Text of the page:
Mindfulness is the practice of fully immersing yourself in the present moment, without thoughts about the future or the past.
It encourages you to direct your attention inwards, and consciously experience the feelings, thoughts, and sensations that are happening right now. This is how mindfulness can promote stress relief and acceptance, and pull you away from the destructive thought patterns that may tempt you to use a behaviour or substance to numb discomfort.
How Mindfulness Can Soften the Hardships of Recovery
1. Mindfulness Reduces Emotional Cravings
Addictive behaviours are used as coping mechanisms to numb painful or uncomfortable thoughts and feelings. When faced with these thoughts, cravings can manifest as a protective mechanism— an emotional and mental escape. Mindfulness encourages you to stay attuned with your present state of being, instead of running, covering, or trying to escape these feelings. In essence, mindfulness is the opposite state of addiction. Through the process of awareness, you learn to accept and potentially transform these feelings and allow them to pass, which is the only way to heal and move on from them.
2. Mindfulness Encourages You to Pause Before You React
You cannot always control what happens to you, but you can learn to control how you respond to life’s circumstances. When you ground yourself in the present moment by being mindful, it’s easier to pause and process a certain situation or feeling in a healthy way. Over time, this can actually change how your brain responds to emotional stress, which results in less anxiety and negative emotion over time. For example, let’s say that when thoughts arise about the relationship you have with your mother, they instantly trigger you to crave a drink. But when you practice having awareness in the present moment, you’ll notice that you learn to pause before reacting to a specific thought pattern— and instead, become aware of the emotion you’re feeling. When you allow yourself to feel, sit with, and recognize this emotion— rather than avoid it—the craving has a chance to pass and you can move on with your day. The more you practice this form of mindfulness, the less strong and intense your cravings will become, until they eventually disappear.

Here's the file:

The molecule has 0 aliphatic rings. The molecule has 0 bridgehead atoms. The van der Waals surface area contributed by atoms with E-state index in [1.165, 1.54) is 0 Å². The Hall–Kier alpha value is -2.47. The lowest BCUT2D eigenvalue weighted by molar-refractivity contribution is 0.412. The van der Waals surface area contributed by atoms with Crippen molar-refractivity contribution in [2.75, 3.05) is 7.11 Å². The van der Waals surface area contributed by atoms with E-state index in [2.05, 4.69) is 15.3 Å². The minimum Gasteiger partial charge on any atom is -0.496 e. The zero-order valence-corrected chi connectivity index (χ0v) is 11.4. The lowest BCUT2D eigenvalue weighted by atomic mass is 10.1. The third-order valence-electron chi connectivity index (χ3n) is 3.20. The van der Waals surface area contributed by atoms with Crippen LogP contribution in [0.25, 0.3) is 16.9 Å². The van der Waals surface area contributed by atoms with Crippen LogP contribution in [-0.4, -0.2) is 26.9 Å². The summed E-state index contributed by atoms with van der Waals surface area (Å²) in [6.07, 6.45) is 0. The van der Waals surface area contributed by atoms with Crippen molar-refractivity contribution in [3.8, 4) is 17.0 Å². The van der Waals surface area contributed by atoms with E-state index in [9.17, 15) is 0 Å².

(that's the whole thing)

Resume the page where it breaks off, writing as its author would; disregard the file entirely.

3. Mindfulness Can Help Transcend Pain and Suffering
The desire to retreat from negativity is normal. Nobody wants to remain in a suspended state of suffering. And according to Buddhist views, pain and suffering are an essential part of life. We have the opportunity to transcend our pain by accepting this truth, and recognizing that our suffering is determined by how we respond to it. Mindfulness brings awareness to the present moment, where we can realize and accept that everything is exactly as it should be: our pain can be used to fulfill our highest potential.
Putting Mindfulness into Action
The wonderful thing about mindfulness is that no specialized equipment or training is required. You can practice it right now. All you need to do is take a quiet moment to connect with your breath. Inhale and exhale to observe all that is going on in your mind and body. Focusing on your breathe anchors you to the present moment, and helps eliminate distractions of the past and future.
What Does Mindfulness Look and Feel Like?
When enjoying your next morning cup of tea, practice wrapping your hands around your mug. Feel the sensation of the hot mug against your fingertips, smell the fragrant leaves, and observe the steam rising from your cup. Feel the calming sensations that ripple throughout your body when you take a long sip of your tea. Where are you in this moment? How do you feel right now? What thoughts are arising in you? Be present and stay with this moment, and simply observe how you feel. Remember that you are exactly where you need to be, and nowhere else.
You can also practice mindfulness through meditation, which may allow it to become second nature easier in your everyday life. By closing your eyes and focusing your attention on your breath, feel the air flow through you as you inhale and exhale. Allow your mind to slow down, and avoid judging or responding to thoughts as they arise, simply observe them and allow them to pass, imagining they’re like floating clouds in the sky. This conscious practice, when done for just a few minutes per day, can increase the acceptance and satisfaction in your everyday life. As you can see, mindfulness is a powerful tool to harness your thoughts and emotions (and how you respond to them) during recovery and any time through your life. By practicing mindfulness and remaining in the present moment as often as possible, you’ll be able to manage your stress levels easier, and heal any emotional trauma that’s been holding you back from living a fulfilling life, and may have been too uncomfortable to face and overcome in the past.